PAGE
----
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Originally uploaded by jojof

This is the most engineered dress I have made. It is a multi-layered construction of many layers with steel bones and about five fabrics.




The party frock

Originally uploaded by jojof

This is the frock I made for my 40th birthday in Paris. Part of it was started in Melbourne, and some of it was sewn in a cottage in Croatia, and the hem was sewn as I travelled in a train from Munich to Paris.

It’s a poly crepe satin under a poly chiffon. I went for something practical that wouldn’t mind getting stuffed in a bag.


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Originally uploaded by jojof

I have some pictures, cut from the wedding photos. I do hope my father managed at least one with Gill standing up…


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Originally uploaded by jojof

Here are my bride (on the right) and bridesmaid.

This week I’m working on the bride’s dress.  However the travellers have returned with my previous dress, and hopefully i’ll have some pictures of that to post.  (Providing my broadband is back online by then).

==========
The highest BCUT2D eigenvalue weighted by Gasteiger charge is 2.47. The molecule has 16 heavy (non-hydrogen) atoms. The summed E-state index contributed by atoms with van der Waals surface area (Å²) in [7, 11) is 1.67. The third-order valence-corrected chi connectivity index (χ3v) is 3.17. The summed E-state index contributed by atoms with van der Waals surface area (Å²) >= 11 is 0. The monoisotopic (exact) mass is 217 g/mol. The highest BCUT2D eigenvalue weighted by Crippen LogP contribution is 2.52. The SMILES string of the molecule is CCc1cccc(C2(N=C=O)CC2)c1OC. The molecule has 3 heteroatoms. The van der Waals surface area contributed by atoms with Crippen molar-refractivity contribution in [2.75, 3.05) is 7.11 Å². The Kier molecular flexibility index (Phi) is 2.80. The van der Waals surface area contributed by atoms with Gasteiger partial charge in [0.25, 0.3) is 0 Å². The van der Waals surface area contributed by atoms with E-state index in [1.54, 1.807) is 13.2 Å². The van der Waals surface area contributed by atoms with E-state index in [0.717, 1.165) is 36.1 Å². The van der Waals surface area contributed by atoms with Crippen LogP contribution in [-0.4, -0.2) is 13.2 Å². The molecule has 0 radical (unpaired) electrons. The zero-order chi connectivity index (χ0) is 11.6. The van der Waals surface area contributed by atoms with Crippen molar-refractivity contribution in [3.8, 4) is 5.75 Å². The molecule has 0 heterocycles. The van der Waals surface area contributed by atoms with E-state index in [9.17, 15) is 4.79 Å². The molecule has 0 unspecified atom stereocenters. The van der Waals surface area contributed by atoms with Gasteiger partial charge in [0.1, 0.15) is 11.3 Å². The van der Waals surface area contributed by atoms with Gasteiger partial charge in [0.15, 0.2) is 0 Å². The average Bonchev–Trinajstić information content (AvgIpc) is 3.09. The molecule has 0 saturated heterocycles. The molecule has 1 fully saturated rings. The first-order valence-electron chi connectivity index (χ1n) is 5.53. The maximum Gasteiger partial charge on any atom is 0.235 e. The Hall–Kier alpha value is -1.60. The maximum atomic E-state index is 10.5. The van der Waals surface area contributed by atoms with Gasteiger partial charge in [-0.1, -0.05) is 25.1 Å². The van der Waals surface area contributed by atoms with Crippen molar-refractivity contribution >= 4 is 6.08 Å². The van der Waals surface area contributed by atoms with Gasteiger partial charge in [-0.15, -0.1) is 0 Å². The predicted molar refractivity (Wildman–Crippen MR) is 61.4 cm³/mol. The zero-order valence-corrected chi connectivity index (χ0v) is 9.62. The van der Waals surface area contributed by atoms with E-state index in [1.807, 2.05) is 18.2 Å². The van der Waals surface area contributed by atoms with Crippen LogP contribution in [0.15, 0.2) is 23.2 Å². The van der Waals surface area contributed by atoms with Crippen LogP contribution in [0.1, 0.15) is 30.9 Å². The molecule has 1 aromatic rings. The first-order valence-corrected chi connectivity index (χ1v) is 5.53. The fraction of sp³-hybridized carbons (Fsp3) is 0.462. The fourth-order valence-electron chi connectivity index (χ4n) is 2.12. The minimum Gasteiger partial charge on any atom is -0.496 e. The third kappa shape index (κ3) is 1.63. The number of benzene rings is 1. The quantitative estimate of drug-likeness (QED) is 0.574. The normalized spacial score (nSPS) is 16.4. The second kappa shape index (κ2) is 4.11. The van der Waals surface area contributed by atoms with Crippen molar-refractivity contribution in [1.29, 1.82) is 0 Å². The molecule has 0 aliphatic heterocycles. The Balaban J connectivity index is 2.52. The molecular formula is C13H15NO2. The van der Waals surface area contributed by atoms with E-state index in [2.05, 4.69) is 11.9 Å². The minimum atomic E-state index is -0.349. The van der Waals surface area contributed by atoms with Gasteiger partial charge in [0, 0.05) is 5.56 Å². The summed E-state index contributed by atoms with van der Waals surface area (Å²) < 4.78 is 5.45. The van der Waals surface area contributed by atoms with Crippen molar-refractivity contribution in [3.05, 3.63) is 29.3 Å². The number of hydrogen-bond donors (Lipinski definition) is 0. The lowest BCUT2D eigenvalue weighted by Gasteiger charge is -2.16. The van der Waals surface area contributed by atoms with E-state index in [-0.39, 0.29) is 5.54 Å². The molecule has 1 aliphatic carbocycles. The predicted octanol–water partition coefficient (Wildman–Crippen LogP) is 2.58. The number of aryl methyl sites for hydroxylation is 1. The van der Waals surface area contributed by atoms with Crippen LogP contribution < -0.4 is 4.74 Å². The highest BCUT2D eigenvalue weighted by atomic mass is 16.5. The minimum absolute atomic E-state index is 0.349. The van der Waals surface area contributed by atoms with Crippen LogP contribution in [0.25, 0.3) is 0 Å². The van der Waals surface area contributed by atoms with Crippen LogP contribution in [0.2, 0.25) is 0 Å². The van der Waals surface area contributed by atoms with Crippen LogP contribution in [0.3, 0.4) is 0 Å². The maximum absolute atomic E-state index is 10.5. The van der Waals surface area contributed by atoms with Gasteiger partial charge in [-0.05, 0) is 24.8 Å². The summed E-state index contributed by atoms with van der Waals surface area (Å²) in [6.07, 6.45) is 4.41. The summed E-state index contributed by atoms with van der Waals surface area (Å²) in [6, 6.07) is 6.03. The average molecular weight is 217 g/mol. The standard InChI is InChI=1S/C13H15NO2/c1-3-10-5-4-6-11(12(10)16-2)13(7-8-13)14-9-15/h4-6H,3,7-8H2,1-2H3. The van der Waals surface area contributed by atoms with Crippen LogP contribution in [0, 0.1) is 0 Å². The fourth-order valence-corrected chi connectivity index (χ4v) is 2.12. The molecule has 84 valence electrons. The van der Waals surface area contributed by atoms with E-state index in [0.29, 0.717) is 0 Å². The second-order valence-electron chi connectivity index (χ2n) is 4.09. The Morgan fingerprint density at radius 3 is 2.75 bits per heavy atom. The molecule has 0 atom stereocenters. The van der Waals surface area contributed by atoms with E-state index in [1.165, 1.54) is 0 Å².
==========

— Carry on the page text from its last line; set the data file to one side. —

I got a text this evening to the effect that the frock arrived and is perfect.  Since I am paranoid, this is good news indeed.  It’s a bit far to go to make last minute changes.

The paranoia comes from a couple of incidents – one where I took a tiny bit out of a bodice foundation, and that meant the difference between it doing up and it doing nothing of the sort.  The other was finishing the tie for a bodice on a very last-minute dress, and finding that it was just too wide to fit through the loops.  I had to turn it back the other way and make it smaller, then re-turn it.  This was (and I said it was last-minute) the morning of the wedding, and i hadn’t changed the clock in the sewing room to daylight savings.  I sweated bullets until I realised i had another hour.

It was done and I dropped it off early.  But I almost had a heart attack for about half an hour and now persistent paranoia.

My next project is in modification stage at the moment.  I have done a fitting and marked where the various style lines are to go.  Next I make a pattern, cut the underbodice and do a fitting of that.  Then I get brave enough to cut out the fabric.  There’s lots of it.  The skirt is a full circle.  That should be fun.

Gill’s dress has been finished for a couple of days now.  There’s only one thing left – pressing.